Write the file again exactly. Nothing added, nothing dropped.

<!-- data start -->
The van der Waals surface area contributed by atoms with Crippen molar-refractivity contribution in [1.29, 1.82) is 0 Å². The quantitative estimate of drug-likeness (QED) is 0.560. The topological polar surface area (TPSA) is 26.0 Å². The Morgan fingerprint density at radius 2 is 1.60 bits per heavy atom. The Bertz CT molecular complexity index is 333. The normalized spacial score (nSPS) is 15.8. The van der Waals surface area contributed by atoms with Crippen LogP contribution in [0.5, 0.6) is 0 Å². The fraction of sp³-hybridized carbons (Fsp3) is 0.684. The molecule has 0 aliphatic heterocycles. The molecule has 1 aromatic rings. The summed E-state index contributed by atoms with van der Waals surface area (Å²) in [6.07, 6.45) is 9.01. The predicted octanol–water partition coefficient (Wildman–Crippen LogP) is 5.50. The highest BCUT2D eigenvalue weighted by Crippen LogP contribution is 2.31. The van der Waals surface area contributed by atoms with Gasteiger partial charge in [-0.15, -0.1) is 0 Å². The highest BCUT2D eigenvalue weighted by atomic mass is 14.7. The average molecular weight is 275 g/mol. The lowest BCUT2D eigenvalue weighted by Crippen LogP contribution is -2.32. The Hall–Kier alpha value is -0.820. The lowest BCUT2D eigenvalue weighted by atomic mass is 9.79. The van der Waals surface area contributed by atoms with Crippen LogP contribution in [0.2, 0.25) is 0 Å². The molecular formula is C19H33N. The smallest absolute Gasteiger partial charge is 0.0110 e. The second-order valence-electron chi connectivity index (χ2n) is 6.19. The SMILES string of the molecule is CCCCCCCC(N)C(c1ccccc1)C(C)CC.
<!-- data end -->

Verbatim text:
The van der Waals surface area contributed by atoms with Crippen molar-refractivity contribution in [1.29, 1.82) is 0 Å². The quantitative estimate of drug-likeness (QED) is 0.560. The topological polar surface area (TPSA) is 26.0 Å². The Morgan fingerprint density at radius 2 is 1.60 bits per heavy atom. The Bertz CT molecular complexity index is 333. The normalized spacial score (nSPS) is 15.8. The van der Waals surface area contributed by atoms with Crippen LogP contribution in [0.5, 0.6) is 0 Å². The fraction of sp³-hybridized carbons (Fsp3) is 0.684. The molecule has 0 aliphatic heterocycles. The molecule has 1 aromatic rings. The summed E-state index contributed by atoms with van der Waals surface area (Å²) in [6.07, 6.45) is 9.01. The predicted octanol–water partition coefficient (Wildman–Crippen LogP) is 5.50. The highest BCUT2D eigenvalue weighted by Crippen LogP contribution is 2.31. The van der Waals surface area contributed by atoms with Gasteiger partial charge in [-0.15, -0.1) is 0 Å². The highest BCUT2D eigenvalue weighted by atomic mass is 14.7. The average molecular weight is 275 g/mol. The lowest BCUT2D eigenvalue weighted by Crippen LogP contribution is -2.32. The Hall–Kier alpha value is -0.820. The lowest BCUT2D eigenvalue weighted by atomic mass is 9.79. The van der Waals surface area contributed by atoms with Crippen LogP contribution in [0.2, 0.25) is 0 Å². The molecular formula is C19H33N. The smallest absolute Gasteiger partial charge is 0.0110 e. The second-order valence-electron chi connectivity index (χ2n) is 6.19. The SMILES string of the molecule is CCCCCCCC(N)C(c1ccccc1)C(C)CC.